How talent-spotting boffins help Team GB bag Olympic gold

Amateurs plucked from obscurity, shoved into sporting history


Fancy a trip to Rio in 2016? Getting on the British Olympics team might be one way of doing it.

Sound ridiculous? Maybe not: Helen Glover, who last week won Britain’s first gold medal at London 2012 along with rowing partner Heather Stanning, only started rowing four years ago in 2008. London was her first Olympics competition.

Glover was a teacher drafted into Team GB using a 2007 programme started by gold-medal rower Sir Steve Redgrave for UK Sport called Sporting Giants. The goal of the programme was to find tall and talented contenders in the fields of rowing, handball and volleyball: sports for which it is traditionally hard to find contenders, or where Britain had little presence – such as in handball, which has been an Olympic sport since 1936.

Overall, 11 athletes were selected for London 2012 in rowing, canoeing and handball using Sporting Giants and six similar programmes by UK Sport, listed here.

Glover, left with crew mate Stanning: London 2012 was Glover's first Olympics. Pic credit: London 2012

Their presence has helped nudge Great Britain to its best Olympics performance in a century, certainly within recent years. Glover, with Stanning, might also have provided a vital psychological boost for Team GB after we missed out on "guaranteed" gold in men's road cycling during the weekend before.

By Tuesday, team GB had beaten its Beijing haul. The British team won 19 golds and 47 medals in total during the previous Olympics in 2008 – where we ended up fourth behind China, the US and Russia.

Programmes like Sporting Giants represent a growing application of science and selective rigour to sport by nations like Britain in a world where performance enhancement drugs are banned and microsecond performance vital as records keep tumbling.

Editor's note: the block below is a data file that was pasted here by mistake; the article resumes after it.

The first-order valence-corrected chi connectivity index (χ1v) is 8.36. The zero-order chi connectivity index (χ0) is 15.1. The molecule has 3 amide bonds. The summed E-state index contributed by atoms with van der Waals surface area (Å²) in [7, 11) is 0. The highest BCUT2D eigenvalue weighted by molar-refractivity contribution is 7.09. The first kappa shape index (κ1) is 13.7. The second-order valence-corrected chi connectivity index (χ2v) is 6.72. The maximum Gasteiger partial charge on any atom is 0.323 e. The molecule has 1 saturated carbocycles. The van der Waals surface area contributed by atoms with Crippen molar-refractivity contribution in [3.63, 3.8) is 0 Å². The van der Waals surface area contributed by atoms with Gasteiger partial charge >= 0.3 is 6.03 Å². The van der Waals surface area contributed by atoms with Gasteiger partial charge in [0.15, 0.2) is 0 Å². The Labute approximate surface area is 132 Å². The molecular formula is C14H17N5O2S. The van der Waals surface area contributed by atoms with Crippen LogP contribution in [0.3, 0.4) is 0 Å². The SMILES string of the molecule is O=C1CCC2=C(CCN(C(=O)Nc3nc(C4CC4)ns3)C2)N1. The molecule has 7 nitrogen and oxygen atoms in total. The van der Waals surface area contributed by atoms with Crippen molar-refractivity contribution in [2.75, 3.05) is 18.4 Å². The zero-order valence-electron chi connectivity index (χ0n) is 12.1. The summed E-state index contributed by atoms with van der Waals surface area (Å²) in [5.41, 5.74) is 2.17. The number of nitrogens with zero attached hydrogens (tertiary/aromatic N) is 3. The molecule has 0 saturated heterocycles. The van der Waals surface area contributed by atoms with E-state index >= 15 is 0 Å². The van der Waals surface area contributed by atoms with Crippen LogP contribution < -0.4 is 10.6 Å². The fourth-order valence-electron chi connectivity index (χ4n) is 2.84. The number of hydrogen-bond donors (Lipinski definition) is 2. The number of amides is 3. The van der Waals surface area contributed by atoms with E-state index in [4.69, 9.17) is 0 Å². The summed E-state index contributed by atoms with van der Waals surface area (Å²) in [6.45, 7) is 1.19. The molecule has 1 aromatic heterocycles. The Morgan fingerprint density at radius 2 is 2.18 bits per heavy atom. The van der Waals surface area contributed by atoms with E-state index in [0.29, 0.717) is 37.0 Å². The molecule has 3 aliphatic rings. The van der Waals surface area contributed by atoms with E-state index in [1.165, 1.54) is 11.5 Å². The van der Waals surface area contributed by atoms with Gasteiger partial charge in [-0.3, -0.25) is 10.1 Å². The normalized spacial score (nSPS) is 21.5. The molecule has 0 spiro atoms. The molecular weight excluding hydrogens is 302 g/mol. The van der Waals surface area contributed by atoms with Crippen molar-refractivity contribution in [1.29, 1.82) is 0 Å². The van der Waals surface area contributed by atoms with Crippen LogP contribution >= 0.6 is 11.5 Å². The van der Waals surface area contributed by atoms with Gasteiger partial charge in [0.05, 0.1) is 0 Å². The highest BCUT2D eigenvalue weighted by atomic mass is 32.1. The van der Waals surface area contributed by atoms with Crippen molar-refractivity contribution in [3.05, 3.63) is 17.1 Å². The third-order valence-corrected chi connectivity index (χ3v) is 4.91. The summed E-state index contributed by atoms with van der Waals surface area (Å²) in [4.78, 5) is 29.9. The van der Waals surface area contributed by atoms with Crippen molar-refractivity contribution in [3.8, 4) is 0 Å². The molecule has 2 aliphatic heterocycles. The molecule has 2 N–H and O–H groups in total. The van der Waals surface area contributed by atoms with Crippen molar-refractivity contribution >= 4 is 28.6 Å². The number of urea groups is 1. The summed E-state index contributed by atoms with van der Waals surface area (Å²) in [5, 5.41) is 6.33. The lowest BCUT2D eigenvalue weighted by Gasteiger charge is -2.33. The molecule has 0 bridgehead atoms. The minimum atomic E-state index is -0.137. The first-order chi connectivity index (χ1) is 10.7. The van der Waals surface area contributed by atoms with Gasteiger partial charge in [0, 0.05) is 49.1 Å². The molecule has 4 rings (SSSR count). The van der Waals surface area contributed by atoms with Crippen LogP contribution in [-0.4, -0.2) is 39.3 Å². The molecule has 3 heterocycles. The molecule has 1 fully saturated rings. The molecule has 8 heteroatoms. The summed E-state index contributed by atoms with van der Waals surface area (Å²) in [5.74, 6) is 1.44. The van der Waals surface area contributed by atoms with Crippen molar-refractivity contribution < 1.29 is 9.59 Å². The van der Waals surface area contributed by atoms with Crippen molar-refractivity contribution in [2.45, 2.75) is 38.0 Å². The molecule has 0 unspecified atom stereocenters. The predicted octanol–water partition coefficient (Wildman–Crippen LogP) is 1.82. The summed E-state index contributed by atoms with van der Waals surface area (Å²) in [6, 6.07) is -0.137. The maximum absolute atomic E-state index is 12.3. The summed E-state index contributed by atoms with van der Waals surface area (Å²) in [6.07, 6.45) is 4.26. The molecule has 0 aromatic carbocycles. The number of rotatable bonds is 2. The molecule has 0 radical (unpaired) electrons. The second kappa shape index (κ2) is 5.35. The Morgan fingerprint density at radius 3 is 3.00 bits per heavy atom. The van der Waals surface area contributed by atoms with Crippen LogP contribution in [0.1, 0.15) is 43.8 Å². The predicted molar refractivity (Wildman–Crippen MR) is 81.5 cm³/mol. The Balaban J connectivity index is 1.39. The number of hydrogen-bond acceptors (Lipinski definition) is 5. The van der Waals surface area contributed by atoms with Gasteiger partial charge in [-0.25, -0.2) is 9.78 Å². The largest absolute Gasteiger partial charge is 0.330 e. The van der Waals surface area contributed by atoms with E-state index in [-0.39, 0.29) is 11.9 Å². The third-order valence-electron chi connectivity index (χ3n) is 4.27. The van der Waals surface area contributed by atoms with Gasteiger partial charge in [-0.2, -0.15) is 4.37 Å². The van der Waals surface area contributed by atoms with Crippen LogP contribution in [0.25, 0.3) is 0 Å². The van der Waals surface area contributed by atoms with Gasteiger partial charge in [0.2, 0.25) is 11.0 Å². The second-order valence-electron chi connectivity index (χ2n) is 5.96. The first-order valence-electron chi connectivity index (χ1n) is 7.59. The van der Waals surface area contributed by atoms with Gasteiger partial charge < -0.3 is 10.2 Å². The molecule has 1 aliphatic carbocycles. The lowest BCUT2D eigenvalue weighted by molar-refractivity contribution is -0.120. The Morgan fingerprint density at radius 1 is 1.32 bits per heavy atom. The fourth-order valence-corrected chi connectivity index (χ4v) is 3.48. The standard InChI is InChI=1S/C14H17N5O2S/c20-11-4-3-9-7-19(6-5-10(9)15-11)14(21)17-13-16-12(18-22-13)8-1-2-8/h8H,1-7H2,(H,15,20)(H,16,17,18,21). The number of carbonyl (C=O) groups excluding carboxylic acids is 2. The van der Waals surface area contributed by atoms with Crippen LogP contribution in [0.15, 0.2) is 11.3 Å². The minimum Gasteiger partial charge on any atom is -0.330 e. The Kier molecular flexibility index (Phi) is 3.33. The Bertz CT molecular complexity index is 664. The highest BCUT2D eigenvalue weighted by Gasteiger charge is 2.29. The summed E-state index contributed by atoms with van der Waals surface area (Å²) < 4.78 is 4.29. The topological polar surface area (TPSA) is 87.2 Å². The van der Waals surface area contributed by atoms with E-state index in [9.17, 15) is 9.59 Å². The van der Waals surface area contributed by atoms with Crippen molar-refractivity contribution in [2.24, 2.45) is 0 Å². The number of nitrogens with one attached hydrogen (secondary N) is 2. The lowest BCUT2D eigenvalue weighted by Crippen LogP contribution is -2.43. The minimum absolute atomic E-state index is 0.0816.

UK sport has run programmes across 17 sports including taekwondo, flat-water canoe/kayak, skeleton and bobsleigh, archery and – yes – cycling, where we have dominated the gold-medal tables, snatching both existing titles and a few new ones.

Former British Olympics team coach Ben Oakley, who coached Team GB for the South Korea and Barcelona Games, spoke to The Reg about the tighter marriage of science and sport. Oakley now heads up sport and fitness for the Open University.

The former coach said: “There’s an increasing use of science within sport, of sport and science to gain minimal margins. The ‘sciencification’ of sport, has been going on for a while but as the stakes get higher you see more of these initiatives.”

Prior to Sporting Giants, Britain seems to have dabbled with placement of athletes using something known as “talent transfer". This is where existing athletes swap their existing discipline, where people with specific skills and body types are matched to another suitable discipline.

Remember Rebecca Romero? She first won silver for Britain rowing the quadruple scull at the Athens Games in 2004 and only took up cycling in 2006, winning two golds for Great Britain at the 2008 Beijing Olympics.

Britain has not been alone in applying talent transfer to get results. China moved Chen Zhong from basketball to taekwondo in 1995 and within five years she had been selected for the national team. Zhong went on to win gold at the 2000 Olympics - where taekwondo made its debut as an Olympic sport.

A time for tall people

In an age of reality TV programmes such as Britain’s Got Talent or The Voice, Sporting Giants' process has a ring of the familiar: it searches the public for new talent, selects a few and then watches them perform to see who comes out on top.

In reality, they couldn’t be more different. Competition to join Sporting Giants was intense: Glover was one of 4,500 applicants who initially signed up in 2007 and she was part of one the 200-strong batches of people that were tested at a time at the England national sport centre in Bisham Abbey.

The basic entry requirement was also strict. Never mind a sneaking sense you’d quite like to give rowing a go, first you had to be tall: the tallest woman on Sporting Giants was 192.7cm (6’4”) and the tallest man 217.3cm (7’2”).

When it comes to rowing, the taller the better – ideally six feet and more. Also considered is wing span – the distance from hand tip to hand tip – with the greater distance favoured: a long wing span indicates “long levers” and a long stroke length – rather like Usain Bolt’s huge stride length on dry land. A weight lifter would have a different body type: shorter with shorter wingspan.

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